This paean to the late, legendary George Carlin will not include any words that you can't say on television.

(Although, to be accurate, two of Carlin's infamous Seven Words are now spoken on television with relative frequency, and as august a personality as Jane Fonda pitched out the four-letter word beginning with "C" on the Today Show just a few months ago.)

The immediate irony of the news about George Carlin's death (Carlin would mock me from the grave for using a euphemism like "passing") was that Cranky George videotaped his final HBO comedy special, It's Bad for Ya, here in Santa Rosa the first weekend in March. Even though the show was being taped locally, I settled for the live cablecast, since I already pay for the subscription. Now, I'm a little sad that I didn't go and pay homage to the great humorist while he was still with us.

I first became hooked on Carlin's comedy in my junior high school days. I still have my original vinyl copies of all of his classic albums from the '70s — Class Clown; FM & AM; Occupation: Foole; Toledo Window Box; An Evening with Wally Londo Featuring Bill Slaszo; On the Road; plus 1981's A Place for My Stuff. Even now, I can rattle off many of those outrageous routines and rants verbatim. (I tend to bowdlerize them a trifle when I repeat them, but still.)

Carlin is often mentioned in the same breath with such fellow comics as Redd Foxx, Lenny Bruce, and Carlin's contemporary Richard Pryor because they all employed an abundance of profanity and risque subject matter. That is, in my view, a shallow evaluation of all four performers. Foxx's bawdy routines were "inside baseball," targeted at a specific audience that had few resources for uncensored comedy. Pryor used scatological language as a framework for sociopolitical commentary — as his two network television series demonstrated (especially the award-winning Pryor's Place, a Saturday morning kid's show), Pryor could be equally effective when he wasn't working blue. Bruce — who, in my plain-spoken opinion, wasn't the comedic equal of the others, despite his reputation as an innovator — threw out F-bombs as a way of needling the Establishment and giving voice his internal demons.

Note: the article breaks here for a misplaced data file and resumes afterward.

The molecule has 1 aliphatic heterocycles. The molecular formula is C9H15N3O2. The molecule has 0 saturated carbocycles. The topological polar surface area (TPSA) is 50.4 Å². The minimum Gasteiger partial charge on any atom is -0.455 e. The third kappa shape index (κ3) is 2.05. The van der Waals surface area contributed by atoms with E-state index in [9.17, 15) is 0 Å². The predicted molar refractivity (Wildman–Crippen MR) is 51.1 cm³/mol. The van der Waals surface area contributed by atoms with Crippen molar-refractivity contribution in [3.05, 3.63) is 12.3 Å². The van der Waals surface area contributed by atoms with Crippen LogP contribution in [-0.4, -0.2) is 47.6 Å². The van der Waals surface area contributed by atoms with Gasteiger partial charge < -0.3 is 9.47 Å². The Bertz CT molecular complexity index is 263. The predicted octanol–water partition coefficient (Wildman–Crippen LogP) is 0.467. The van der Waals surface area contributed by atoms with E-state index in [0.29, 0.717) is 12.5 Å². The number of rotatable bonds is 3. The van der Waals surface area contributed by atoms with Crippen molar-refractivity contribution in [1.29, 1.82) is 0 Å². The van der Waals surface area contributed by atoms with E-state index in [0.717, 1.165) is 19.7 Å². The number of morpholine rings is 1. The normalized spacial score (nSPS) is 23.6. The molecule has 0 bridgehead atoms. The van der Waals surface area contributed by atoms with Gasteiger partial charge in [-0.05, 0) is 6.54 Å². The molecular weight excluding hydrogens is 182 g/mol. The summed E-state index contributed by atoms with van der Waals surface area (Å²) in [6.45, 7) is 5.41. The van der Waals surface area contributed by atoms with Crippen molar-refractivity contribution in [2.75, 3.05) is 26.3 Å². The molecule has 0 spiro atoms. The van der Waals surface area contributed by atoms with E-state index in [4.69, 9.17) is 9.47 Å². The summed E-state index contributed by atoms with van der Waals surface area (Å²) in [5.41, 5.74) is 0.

Carlin, though, liked to play with language. Profanities were his Lincoln logs, his Legos, his alphabet blocks. His "Seven Words You Can't Say on Television" riff (from Class Clown), and its sequel, "Filthy Words" (from Occupation: Foole), were less about the words themselves than the concepts and mores that cause us to judge certain words as socially acceptable while deeming others taboo. A lot of Carlin's comedy was like that — a window into the mind of a man who thought a lot about why the world was the way it was, then found funny ways to talk about it. He was as brilliant an observational humorist as Mark Twain and Will Rogers were in their eras. As a stand-up comedian, he was second only to the nonpareil Pryor.

For me, George lost some of his mojo once he qualified for AARP membership. From the early '80s on, Carlin embraced his newfound persona as the angry old man a mite too fully, and his rancorous bitterness (especially on the topics of religion and politics) often overwhelmed the charming, albeit scathing, bemusement that marked his prime years.

That said, whenever he allowed himself to transcend his curmudgeonly stage character and simply wax poetic about the absurdities of modern life, Carlin was hilarious to the end. I had tears rolling down my cheeks at one point during his final special.

Today, I might shed one or two more, realizing that old George is gone.

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Friday, June 13, 2008

Dance like an Egyptian

As the late, great Jim McKay might have said...

"What in The Wide World of Sports happened to my week?"

All of a sudden, it's another Comic Art Friday, and I haven't posted one doggoned thing since last Friday.

I'm falling down on my blogging responsibilities. It's a crying shame.

Oh, well. I'll do better next week.

Moving on...

Without question, nostalgia plays an essential role in comic art collecting. I know every few, if indeed any, collectors in the hobby who weren't avid comic book readers in their youth. (I know plenty of comic art collectors who are not comic readers today, which says more about the present state of the mainstream comics industry than almost anything else I can name.)

As we've seen on the two most recent Comic Art Fridays, my nostalgia for my comic-geek childhood and my fond recollections of other aspects of popular culture that I experienced during my formative years frequently intersect in my art collection.